An anonymous individual or group distributed flyers featuring Cornell Daily Sun columnist Julius Kairey with the text “Daily Sun Columnist and Racist Rape Apologist” across campus some time during the days of Sep. 17 and 18.
The Cornell Review has been the only campus publication covering the story, after it was made aware of the existence of flyers on North Campus between freshmen residential halls. A student unassociated with their distribution uploaded pictures of the flyers found on north Campus to the popular Facebook page ‘‘Overheard at Cornell.’’
On the night of Sep. 18, fifteen more flyers were found randomly distributed throughout the stacks of Olin Library. It was later reported that more flyers were found in the Catherwood Library in Ives Hall.
Currently, the Review cannot ascertain who is responsible for the distribution of these flyers. Most likely, the flyers were meant to smear Kairey because of his recent Daily Sun articles. Kairey writes a bi-monthly column entitled “Always Right” where he articulates conservative opinions on various topics.
Several national media outlets, including Campus Reform and The College Fix, have published stories about this incident, but the Daily Sun and university administration have been mute.
I do not even know where to start trying to explain how wrong this attack is in every aspect imaginable. My history major peers and others well-versed in politics surely know about the era when politicians and people who stood up against dictatorship in Communist China during the Cultural Revolution were publicly humiliated, their pictures—or the people involved themselves—exposed to the crowd, accompanied by denigrating and objectifying messages. Stalin was also known for using similar techniques on disloyal members of the party, ultimately leading to their execution, or “purge.” It does feel like there is an interesting correlation between totalitarianism and the need to purge dissenting opinions from society.
Perhaps something similar is happening here?
It seems so: the groups fighting for a Communist/Palestinian/Flower-loving/Pansexual/Occupy/Etc. society have gone all the way to publicly shame a fellow student in order to censor him and establish their view as the only version of facts allowed to be discussed on campus.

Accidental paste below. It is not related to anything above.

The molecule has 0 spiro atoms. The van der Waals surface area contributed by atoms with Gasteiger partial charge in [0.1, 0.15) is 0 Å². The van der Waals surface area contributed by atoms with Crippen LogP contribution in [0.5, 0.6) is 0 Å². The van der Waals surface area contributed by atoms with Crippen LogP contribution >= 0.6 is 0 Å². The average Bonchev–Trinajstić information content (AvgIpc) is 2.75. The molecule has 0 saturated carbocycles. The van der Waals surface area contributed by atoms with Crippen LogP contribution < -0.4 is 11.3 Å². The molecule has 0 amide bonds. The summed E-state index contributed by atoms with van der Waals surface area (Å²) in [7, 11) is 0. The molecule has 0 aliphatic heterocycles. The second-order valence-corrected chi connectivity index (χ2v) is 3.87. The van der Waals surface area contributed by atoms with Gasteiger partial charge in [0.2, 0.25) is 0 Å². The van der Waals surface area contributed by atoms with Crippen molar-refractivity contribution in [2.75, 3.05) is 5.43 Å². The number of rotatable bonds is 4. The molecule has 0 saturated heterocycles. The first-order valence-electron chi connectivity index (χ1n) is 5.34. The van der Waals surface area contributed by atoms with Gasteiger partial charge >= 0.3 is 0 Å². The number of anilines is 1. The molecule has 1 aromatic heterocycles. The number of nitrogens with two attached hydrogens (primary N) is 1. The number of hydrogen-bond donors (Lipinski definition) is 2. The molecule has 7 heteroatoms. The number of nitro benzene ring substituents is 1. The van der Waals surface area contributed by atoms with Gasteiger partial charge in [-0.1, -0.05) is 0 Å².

Every time Kairey publishes his thoughts on controversial issues like racism or rape culture, his articles receive most of the comments on the Sun’s website, mostly as a backlash for expressing conservative views on Cornell’s biggest newspaper. Moreover, most of these comments do not even come in the form of criticism, but mainly as personal attacks, such as “Not only has Cornell failed you, Julius, by allowing you as a student to squeak by with no evidence of ability to think critically or analyze something intelligently, but they are failing the rest of their students and whoever is reading the Daily Sun by publishing a piece like this” in response to his article “Islamophobia and Racism” published early September.
This situation has reached a point in which we must ask ourselves: Why has this gone so far? What are these people’s intentions? Do they pretend to harass this man, and by extension the rest of the campus, all the way self-censorship? Why has Cornell not taken any measures to bring back order yet? I can say that, as a writer in a newspaper that is constantly signaled and discriminated for its views, I support Kairey because I understand how difficult it is to express these view on such a beacon of liberalism like Cornell. And yet, most people keep siding with cowardly groups who shelter behind their shared resentment and dirty pamphlets.
Kairey is of recent the single-most attacked person on campus, yet the Cornell Review is the only newspaper covering a situation of public harassment that should concern the entire Cornell community, but that many people choose to ignore because of who is being attacked. What is really shameful is the fact that those people involved in political life on campus have not risen to defend someone who is being oppressed.
Julius Kairey spoke up, and now we are speaking up for him. I can only say one thing: freedom of speech on campus is in great danger if it is left for fringe groups to control. Nevertheless, I still trust that most of Cornell, that silent majority, will speak up when they will be forced to defend that most sacred freedom.
Andres Sellitto is a sophomore in the College of Arts and Sciences. He can be reached at email@example.com.